On January 8, 1991, the Association filed a charge with the Board alleging that Peninsula had violated Secs. 8(a)(1) and 8(a)(2) by dominating, interfering, and supporting the NSO.5 The ALJ concluded that the NSO is a labor organization within the meaning of Sec. 2(5) and that Peninsula had violated Secs. 8(a)(1) and 8(a)(2), as charged, with respect to its relationship with the NSO. Based on these conclusions, the ALJ issued a recommended order requiring Peninsula to cease and desist dominating, assisting, or contributing financial or other support to the NSO or any other labor organization; to cease and desist interfering with, restraining, or coercing in any like or related manner with employees in the exercise of their Sec. 7 rights; to post a notice of the violations at the hospital, and to notify the Regional Director of the steps taken to comply with the order. The Board thereafter affirmed the ALJ's findings and conclusions, and adopted the ALJ's recommended order. This action followed.
As we have noted, Peninsula's only contention is that the Board erred in determining that the NSO is a "labor organization" within the meaning of Sec. 2(5) of the Act. It is clear from the language of Sec. 8(a)(2) that a finding that the NSO is a "labor organization" is a necessary prerequisite to a conclusion that Peninsula violated that section. In Sec. 2(5), Congress defined the term "labor organization" for purposes of the Act as being:
[A]ny organization of any kind, or any agency or employee representation committee or plan, in which employees participate and which exists for the purpose, in whole or in part, of dealing with employers concerning grievances, labor disputes, wages, rates of pay, hours of employment, or conditions of work.
"Under this broad definition, it is often difficult to determine whether employee committees, or other groups of employees not traditionally viewed as unions, are labor organizations within the meaning of the Act." 1 Patrick Hardin, et al., The Developing Labor Law 290-91 (3d ed.1992); see generally Annotation, Employee Committee Or Similar Group As "Labor Organization" Under The National Labor Relations Act (29 U.S.C. Secs. 151 et seq.), 75 A.L.R.Fed. 262 (1985).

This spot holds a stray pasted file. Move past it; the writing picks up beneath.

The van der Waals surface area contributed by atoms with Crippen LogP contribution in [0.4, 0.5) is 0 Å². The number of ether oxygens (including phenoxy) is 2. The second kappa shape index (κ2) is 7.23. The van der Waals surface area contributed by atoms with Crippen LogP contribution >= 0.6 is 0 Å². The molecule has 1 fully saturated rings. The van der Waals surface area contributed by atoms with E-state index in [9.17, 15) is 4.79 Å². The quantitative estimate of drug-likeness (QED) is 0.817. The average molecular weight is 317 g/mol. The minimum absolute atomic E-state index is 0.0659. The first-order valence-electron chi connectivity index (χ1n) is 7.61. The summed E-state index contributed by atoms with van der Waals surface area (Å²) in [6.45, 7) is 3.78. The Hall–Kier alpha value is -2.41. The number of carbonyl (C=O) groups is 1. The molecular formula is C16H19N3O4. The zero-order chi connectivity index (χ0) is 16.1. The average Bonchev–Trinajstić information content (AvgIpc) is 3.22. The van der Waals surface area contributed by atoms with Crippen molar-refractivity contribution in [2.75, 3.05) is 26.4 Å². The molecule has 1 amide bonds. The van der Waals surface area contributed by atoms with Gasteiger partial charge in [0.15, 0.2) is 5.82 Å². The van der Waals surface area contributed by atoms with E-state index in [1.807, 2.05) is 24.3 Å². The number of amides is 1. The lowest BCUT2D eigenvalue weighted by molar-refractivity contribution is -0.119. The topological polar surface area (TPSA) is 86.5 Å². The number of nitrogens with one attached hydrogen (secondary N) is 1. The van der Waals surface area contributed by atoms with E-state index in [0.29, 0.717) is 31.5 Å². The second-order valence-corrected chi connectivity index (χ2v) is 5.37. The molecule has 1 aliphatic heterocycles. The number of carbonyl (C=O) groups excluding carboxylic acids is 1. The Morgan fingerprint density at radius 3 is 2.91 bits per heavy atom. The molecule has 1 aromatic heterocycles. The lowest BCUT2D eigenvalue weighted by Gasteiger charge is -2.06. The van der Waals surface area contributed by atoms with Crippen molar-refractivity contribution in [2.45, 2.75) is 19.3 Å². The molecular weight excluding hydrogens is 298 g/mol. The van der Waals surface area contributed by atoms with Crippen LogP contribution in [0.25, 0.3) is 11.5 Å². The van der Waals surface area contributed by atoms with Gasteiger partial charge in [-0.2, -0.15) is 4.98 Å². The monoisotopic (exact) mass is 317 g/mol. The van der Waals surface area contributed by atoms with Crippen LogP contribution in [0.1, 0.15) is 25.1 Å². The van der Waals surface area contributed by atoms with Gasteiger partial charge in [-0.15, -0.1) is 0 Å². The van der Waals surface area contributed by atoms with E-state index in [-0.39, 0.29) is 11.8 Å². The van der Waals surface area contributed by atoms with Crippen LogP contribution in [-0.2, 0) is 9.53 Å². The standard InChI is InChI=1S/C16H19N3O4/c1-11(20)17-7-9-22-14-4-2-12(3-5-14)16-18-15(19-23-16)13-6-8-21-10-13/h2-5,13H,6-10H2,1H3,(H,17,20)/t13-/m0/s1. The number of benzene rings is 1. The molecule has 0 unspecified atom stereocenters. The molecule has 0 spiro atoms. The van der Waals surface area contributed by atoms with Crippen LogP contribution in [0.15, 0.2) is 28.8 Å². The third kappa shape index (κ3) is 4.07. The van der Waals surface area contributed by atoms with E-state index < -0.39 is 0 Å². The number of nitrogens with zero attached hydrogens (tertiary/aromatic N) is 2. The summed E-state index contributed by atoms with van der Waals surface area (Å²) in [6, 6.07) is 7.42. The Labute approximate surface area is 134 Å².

The question of whether an organization is a "labor organization" is primarily one of fact, see NLRB v. Long Beach Youth Center, Inc., 591 F.2d 1276, 1278 (9th Cir.1979); cf. NLRB v. Southern Seating Co., 468 F.2d 1345, 1348 (4th Cir.1972) ("[t]he determination whether McDaniel was a 'leadman,' ... or a supervisor is a question of fact"); although it also involves application of the controlling law--i.e., Sec. 2(5)--to the facts. See NLRB v. United Ins. Co. of Am., 390 U.S. 254, 260, 88 S.Ct. 988, 992, 19 L.Ed.2d 1083 (1968). The determination of whether an employee organization is a "labor organization" is a matter within the Board's expertise and, therefore, lies in the first instance with the Board. Marine Engineers Beneficial Ass'n v. Interlake S.S. Co., 370 U.S. 173, 178-82, 82 S.Ct. 1237, 1240-42, 8 L.Ed.2d 418 (1962). We must concede that an organization is a "labor organization" whenever the Board has made a "reasonably arguable" case to that effect. Id. at 182, 82 S.Ct. at 1242; see also NLRB v. Hearst Publications, Inc., 322 U.S. 111, 131, 64 S.Ct. 851, 860-61, 88 L.Ed. 1170 (1944) ("where the question is one of specific application of a broad statutory term in a proceeding in which the agency administering the statute must determine it initially, ... the Board's determination ... is to be accepted if it has 'warrant in the record' and a reasonable basis in law"). While the Board's findings and conclusions, whether categorized as matters of fact or mixed questions of law and fact, are thus entitled to "considerable deference," Florida Steel Corp. v. NLRB, 601 F.2d 125, 129 (4th Cir.1979); we must remain cognizant of our judicial "responsibility for assuring that the Board keeps within reasonable grounds." Universal Camera Corp. v. NLRB, 340 U.S. 474, 490, 71 S.Ct. 456, 466, 95 L.Ed. 456 (1951).